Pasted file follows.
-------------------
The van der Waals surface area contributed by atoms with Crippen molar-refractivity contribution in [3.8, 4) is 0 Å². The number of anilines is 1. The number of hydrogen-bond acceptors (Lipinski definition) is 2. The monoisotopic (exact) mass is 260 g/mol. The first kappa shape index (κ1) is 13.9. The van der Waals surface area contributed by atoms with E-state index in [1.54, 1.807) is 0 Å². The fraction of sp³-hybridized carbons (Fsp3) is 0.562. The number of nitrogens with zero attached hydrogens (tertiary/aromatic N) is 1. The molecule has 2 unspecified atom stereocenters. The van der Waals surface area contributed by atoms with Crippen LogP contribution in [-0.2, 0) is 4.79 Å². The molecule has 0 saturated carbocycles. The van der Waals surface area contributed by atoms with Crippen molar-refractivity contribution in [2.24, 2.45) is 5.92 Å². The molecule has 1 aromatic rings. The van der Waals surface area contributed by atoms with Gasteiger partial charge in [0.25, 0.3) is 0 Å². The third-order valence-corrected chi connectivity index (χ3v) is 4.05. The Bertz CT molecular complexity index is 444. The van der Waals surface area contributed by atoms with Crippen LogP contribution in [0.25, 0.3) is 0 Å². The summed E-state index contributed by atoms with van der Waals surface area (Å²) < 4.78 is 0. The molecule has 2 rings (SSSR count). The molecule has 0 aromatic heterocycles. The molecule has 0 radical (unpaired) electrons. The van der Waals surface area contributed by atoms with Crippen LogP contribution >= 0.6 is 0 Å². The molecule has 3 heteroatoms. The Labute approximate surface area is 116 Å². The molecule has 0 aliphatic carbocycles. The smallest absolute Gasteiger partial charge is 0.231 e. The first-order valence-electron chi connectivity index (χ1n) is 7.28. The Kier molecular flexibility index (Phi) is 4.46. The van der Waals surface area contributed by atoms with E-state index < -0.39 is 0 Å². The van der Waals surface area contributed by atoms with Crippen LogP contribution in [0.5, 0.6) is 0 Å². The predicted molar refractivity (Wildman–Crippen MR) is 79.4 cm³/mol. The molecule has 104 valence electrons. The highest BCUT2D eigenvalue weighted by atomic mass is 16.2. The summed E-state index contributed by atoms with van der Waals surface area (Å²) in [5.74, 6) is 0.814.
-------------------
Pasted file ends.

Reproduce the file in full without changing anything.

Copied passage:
The van der Waals surface area contributed by atoms with Crippen molar-refractivity contribution in [3.8, 4) is 0 Å². The number of anilines is 1. The number of hydrogen-bond acceptors (Lipinski definition) is 2. The monoisotopic (exact) mass is 260 g/mol. The first kappa shape index (κ1) is 13.9. The van der Waals surface area contributed by atoms with E-state index in [1.54, 1.807) is 0 Å². The fraction of sp³-hybridized carbons (Fsp3) is 0.562. The number of nitrogens with zero attached hydrogens (tertiary/aromatic N) is 1. The molecule has 2 unspecified atom stereocenters. The van der Waals surface area contributed by atoms with Crippen LogP contribution in [-0.2, 0) is 4.79 Å². The molecule has 0 saturated carbocycles. The van der Waals surface area contributed by atoms with Crippen molar-refractivity contribution in [2.24, 2.45) is 5.92 Å². The molecule has 1 aromatic rings. The van der Waals surface area contributed by atoms with Gasteiger partial charge in [0.25, 0.3) is 0 Å². The third-order valence-corrected chi connectivity index (χ3v) is 4.05. The Bertz CT molecular complexity index is 444. The van der Waals surface area contributed by atoms with Crippen LogP contribution in [0.25, 0.3) is 0 Å². The summed E-state index contributed by atoms with van der Waals surface area (Å²) < 4.78 is 0. The molecule has 2 rings (SSSR count). The molecule has 0 aromatic heterocycles. The molecule has 0 radical (unpaired) electrons. The van der Waals surface area contributed by atoms with Crippen LogP contribution >= 0.6 is 0 Å². The molecule has 3 heteroatoms. The Labute approximate surface area is 116 Å². The molecule has 0 aliphatic carbocycles. The smallest absolute Gasteiger partial charge is 0.231 e. The first-order valence-electron chi connectivity index (χ1n) is 7.28. The Kier molecular flexibility index (Phi) is 4.46. The van der Waals surface area contributed by atoms with E-state index < -0.39 is 0 Å². The van der Waals surface area contributed by atoms with Crippen LogP contribution in [0.5, 0.6) is 0 Å². The predicted molar refractivity (Wildman–Crippen MR) is 79.4 cm³/mol. The molecule has 104 valence electrons. The highest BCUT2D eigenvalue weighted by atomic mass is 16.2. The summed E-state index contributed by atoms with van der Waals surface area (Å²) in [5.74, 6) is 0.814.